Why Xcel’s system can’t work for Boulder

by Cindy Carlisle and John Gerstle

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As we’ve been out talking with voters, we’ve been impressed by the quality of questions they are asking. Boulder is lucky to have such an intelligent and engaged electorate.

In particular, we have discovered that Boulder citizens have enormous expertise about climate change and the energy approaches that have the potential to address it. Our biggest source of emissions is our electricity use, and that is simply because we are currently stuck with Xcel, which has invested huge amounts in coal. And the unfortunate truth is that most of the simple ideas put forward to change that situation will not work.

The picture that Boulder’s experts have painted for us is that we have a peculiarly antiquated approach to managing electricity, unlike what exists in much of the country. Much of the country has converted to what is called competitive power. The details vary, but the common element is that customers, either individually or collectively, are able to make choices about who supplies them with power, and, with that, what kind of power it is. And the suppliers compete for customers. A coordinating entity matches supply with demand to ensure that the system works.

Boulder, unfortunately, is stuck with a vertically-integrated, privately-held monopoly that supplies its power. In fact, Xcel was created in 1998 as a holding company to buy up these monopolies in various states, and to capitalize on their captive markets, knowing that it’s a lot easier to manipulate the regulators than it is to compete on the open market.

That’s why it is so hard to move forward on our climate change goals — Xcel has its investments in coal and natural gas plants, and a guaranteed rate of return on its investments, and is not about to give that up without a real fight. That’s why if you install solar on your roof, you can’t just credit it against your usage anymore (what we used to call “net metering”). Now you have to install a separate meter and take the price that Xcel offers you for what you generate. And you can’t share your excess with your neighbors, for the same reason.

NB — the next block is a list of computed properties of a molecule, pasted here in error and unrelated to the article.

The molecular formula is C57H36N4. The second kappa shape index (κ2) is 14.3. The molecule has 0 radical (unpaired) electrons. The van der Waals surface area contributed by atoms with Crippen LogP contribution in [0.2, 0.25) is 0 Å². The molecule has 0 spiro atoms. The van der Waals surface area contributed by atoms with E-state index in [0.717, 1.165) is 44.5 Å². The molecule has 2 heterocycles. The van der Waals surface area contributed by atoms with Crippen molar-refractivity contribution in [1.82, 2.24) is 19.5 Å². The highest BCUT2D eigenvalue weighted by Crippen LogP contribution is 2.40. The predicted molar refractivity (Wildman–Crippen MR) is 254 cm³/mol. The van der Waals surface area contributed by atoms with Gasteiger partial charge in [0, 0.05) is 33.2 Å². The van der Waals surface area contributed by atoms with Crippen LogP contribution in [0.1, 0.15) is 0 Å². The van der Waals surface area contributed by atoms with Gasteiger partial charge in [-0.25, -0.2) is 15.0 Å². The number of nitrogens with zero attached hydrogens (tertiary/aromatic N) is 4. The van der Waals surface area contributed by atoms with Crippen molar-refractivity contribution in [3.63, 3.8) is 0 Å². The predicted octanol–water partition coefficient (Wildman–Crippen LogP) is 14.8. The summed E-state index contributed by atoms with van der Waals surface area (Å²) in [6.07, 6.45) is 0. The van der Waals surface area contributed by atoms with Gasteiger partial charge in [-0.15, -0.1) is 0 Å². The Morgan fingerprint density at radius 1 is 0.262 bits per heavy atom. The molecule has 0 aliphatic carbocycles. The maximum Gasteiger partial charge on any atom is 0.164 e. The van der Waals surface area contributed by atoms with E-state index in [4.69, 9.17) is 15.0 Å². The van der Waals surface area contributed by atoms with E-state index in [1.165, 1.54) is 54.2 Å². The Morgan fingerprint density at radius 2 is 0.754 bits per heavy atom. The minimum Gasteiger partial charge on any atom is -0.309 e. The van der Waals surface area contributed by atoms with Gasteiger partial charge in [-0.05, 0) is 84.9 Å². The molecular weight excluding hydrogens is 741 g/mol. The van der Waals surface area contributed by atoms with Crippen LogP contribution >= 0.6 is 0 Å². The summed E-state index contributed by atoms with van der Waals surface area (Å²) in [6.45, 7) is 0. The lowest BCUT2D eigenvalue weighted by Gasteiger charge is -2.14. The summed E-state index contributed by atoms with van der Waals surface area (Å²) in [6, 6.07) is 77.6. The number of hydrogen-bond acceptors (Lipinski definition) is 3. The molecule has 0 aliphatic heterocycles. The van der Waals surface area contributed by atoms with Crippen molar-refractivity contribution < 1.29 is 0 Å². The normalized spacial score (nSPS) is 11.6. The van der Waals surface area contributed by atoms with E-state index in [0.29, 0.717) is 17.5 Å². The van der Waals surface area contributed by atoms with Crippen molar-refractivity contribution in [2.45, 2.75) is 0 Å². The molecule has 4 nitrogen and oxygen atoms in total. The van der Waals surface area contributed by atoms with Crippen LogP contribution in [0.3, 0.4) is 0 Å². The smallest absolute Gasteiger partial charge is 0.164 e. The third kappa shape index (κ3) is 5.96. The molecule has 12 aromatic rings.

That’s also why the notion of partnerships with Xcel, while appealing in the abstract, can’t work in reality. Xcel won’t give Boulder a better deal, because under state law it has to offer everyone the same terms. And that’s why trying to advocate for change while remaining Xcel’s customer is so frustrating — Xcel has enormous leverage with its regulators, the Public Utilities Commission, and the end result of most efforts of the various environmental groups to cut deals has been only marginally better than if nothing had been done.

So we’ve come to the conclusion that we should press forward on the muni and see what the results are in terms of cost, as Joel Dyer pointed out in his Oct. 12 analysis [RE: “Municipalization: More important now than ever.”] Bottom line, we need to fund the engineering and assessment work to see if the muni can keep rates at or below Xcel’s and get cleaner energy besides. The side benefits are that our effort keeps the pressure on Xcel to move toward more renewables itself.

We’ve also learned that some of the objections to continuing don’t stand up to the evidence. The issue of “stranded costs” — Xcel’s power plants that might not have a market if Boulder exits the system — seems unlikely to be a problem, simply because Xcel already is planning to strand a number of plants as part of its new scheme to clean up its act. So Boulder’s tiny demand, around 3-4 percent of Xcel’s energy, is lost in the noise.

Some are concerned that Boulder does not have the expertise to run a muni. But we have learned that Boul-der already has on board the former manager of Fort Collins’ muni, and has the former manager of SoCalEdison’s huge distribution system on call, as well as some really expert City staff, including the former manager of a huge transmission system.

Let’s be clear — none of this means that the muni will succeed. The separation costs plus the purchase price of the local distribution system may be too high. Or other issues may show up. But for us, it’s at least worth putting in the time and money to see. That’s why we will be voting for 2L. In addition, we will be voting for 2O, to make sure that once the analysis is completed, voters will have a final say regarding whether to proceed with the muni after we have all the answers.

Cindy Carlisle and John Gerstle are candidates for Boulder City Council.

This opinion column does not necessarily reflect the views of Boulder Weekly.